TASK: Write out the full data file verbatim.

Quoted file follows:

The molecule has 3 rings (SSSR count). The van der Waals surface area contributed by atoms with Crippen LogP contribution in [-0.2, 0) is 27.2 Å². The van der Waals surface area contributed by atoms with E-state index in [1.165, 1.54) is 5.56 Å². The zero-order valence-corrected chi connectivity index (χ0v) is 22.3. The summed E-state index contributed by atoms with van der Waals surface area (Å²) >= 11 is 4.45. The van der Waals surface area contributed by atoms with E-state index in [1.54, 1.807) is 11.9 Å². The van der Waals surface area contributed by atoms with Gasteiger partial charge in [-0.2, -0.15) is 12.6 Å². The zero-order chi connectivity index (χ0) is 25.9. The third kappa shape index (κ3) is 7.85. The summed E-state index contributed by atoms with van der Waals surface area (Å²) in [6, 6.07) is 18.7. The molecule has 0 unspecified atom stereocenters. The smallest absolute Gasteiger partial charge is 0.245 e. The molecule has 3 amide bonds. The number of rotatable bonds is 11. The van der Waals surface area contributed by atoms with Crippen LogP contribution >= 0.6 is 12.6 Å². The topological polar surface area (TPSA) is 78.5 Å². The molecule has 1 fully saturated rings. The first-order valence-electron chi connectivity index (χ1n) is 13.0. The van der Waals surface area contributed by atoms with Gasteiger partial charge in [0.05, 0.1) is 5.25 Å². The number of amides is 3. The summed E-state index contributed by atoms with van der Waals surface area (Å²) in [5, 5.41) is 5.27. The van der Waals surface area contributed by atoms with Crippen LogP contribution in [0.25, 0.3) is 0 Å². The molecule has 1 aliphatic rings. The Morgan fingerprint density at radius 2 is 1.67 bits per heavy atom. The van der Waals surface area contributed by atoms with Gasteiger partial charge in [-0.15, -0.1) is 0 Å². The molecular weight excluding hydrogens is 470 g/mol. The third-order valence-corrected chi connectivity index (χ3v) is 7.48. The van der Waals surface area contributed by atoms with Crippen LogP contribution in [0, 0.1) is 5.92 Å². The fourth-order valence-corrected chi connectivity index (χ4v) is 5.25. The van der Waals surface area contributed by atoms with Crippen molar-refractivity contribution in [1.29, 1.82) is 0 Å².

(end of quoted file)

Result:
The molecule has 3 rings (SSSR count). The van der Waals surface area contributed by atoms with Crippen LogP contribution in [-0.2, 0) is 27.2 Å². The van der Waals surface area contributed by atoms with E-state index in [1.165, 1.54) is 5.56 Å². The zero-order valence-corrected chi connectivity index (χ0v) is 22.3. The summed E-state index contributed by atoms with van der Waals surface area (Å²) >= 11 is 4.45. The van der Waals surface area contributed by atoms with E-state index in [1.54, 1.807) is 11.9 Å². The van der Waals surface area contributed by atoms with Gasteiger partial charge in [-0.2, -0.15) is 12.6 Å². The zero-order chi connectivity index (χ0) is 25.9. The third kappa shape index (κ3) is 7.85. The summed E-state index contributed by atoms with van der Waals surface area (Å²) in [6, 6.07) is 18.7. The molecule has 0 unspecified atom stereocenters. The smallest absolute Gasteiger partial charge is 0.245 e. The molecule has 3 amide bonds. The number of rotatable bonds is 11. The van der Waals surface area contributed by atoms with Crippen LogP contribution >= 0.6 is 12.6 Å². The topological polar surface area (TPSA) is 78.5 Å². The molecule has 1 fully saturated rings. The first-order valence-electron chi connectivity index (χ1n) is 13.0. The van der Waals surface area contributed by atoms with Gasteiger partial charge in [0.05, 0.1) is 5.25 Å². The number of amides is 3. The summed E-state index contributed by atoms with van der Waals surface area (Å²) in [5, 5.41) is 5.27. The van der Waals surface area contributed by atoms with Crippen LogP contribution in [0.25, 0.3) is 0 Å². The molecule has 1 aliphatic rings. The Morgan fingerprint density at radius 2 is 1.67 bits per heavy atom. The van der Waals surface area contributed by atoms with Gasteiger partial charge in [-0.15, -0.1) is 0 Å². The molecular weight excluding hydrogens is 470 g/mol. The third-order valence-corrected chi connectivity index (χ3v) is 7.48. The van der Waals surface area contributed by atoms with Crippen LogP contribution in [0, 0.1) is 5.92 Å². The fourth-order valence-corrected chi connectivity index (χ4v) is 5.25. The van der Waals surface area contributed by atoms with Crippen molar-refractivity contribution in [1.29, 1.82) is 0 Å².